Japanese car sales surge in Korea amid diplomatic thaw

2023.11.28 16:39:01 | 2023.11.28 17:51:22

Lexus ES 300h F Sport [Courtesy of Lexus]이미지 확대

Lexus ES 300h F Sport [Courtesy of Lexus]

The winds of change in South Korea’s relationship with Japan are impacting the automotive market, which is seeing a surge in the popularity of Japanese-brand vehicles. With rising sales figures, Toyota has adopted an aggressive expansion strategy, launching more than twice the number of diverse new models compared to 2022 in Korea, aiming for a broader market reach. The upcoming release of the Toyota Prius next month has garnered significant attention, sparking discussions about the potential ‘resurgence of Japanese cars’ in the Korean market.

According to data from automotive information portal Car Is You, Lexus saw a 93 percent year-on-year increase in sales, selling 11,007 units from January to October 2023. Similarly, Toyota recorded a 26.3 percent increase, selling 6,771 units during the same period.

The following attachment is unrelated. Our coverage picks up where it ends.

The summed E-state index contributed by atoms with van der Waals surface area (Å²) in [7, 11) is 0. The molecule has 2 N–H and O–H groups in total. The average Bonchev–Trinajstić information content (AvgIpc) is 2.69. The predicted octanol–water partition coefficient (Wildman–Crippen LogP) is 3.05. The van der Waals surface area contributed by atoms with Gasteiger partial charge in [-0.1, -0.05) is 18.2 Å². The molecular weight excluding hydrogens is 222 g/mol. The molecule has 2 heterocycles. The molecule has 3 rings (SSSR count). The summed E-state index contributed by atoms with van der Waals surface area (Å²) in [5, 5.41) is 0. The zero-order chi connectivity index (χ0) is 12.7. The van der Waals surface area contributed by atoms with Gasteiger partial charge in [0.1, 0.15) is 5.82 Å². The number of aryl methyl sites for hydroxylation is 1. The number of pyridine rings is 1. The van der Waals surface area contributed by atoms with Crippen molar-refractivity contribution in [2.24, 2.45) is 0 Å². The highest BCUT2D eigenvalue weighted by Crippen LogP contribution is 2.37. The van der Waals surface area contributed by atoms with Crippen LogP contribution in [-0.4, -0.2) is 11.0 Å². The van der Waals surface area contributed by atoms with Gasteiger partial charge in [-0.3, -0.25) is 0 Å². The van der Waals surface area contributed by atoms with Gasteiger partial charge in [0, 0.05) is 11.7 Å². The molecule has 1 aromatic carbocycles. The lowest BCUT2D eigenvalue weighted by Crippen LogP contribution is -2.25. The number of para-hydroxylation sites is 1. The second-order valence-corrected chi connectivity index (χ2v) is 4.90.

The growth of Lexus and Toyota is attributed to their introduction of diverse new vehicle line-ups in Korea this year, maximizing the ‘new car effect.’ While Lexus launched three new models in the Korean market last year, the brand introduced a total of seven new models in 2023. Lexus unveiled the pure electric Sports Utility Vehicle (SUV) RZ 450e and the new model SUV RX. Toyota, which had only introduced the sports car GR 86 in Korea last year, launched a total of four models this year, including the RAV4 Plug-in Hybrid (PHEV), Crown, Highlander, and Alphard. Toyota has released its newest models since entering the Korean market in 2023, and garnered significant attention by introducing the “Japanese Grandeur,” the Crown, to the Korean market after 51 years.

Leading sales and performance in Korea is the Lexus midsize sedan ES model. The Lexus ES sold a cumulative total of 6,616 units for the first ten months of this year, marking an 86.3 percent growth compared to a year ago.

But Honda saw a decline in sales in Korea, selling a total of 1,047 units during the same period or down 62.8 percent from a year ago. Industry experts attribute Honda’s poor performance to a lack of new car models and price increases.

By Park So-ra and Minu Kim

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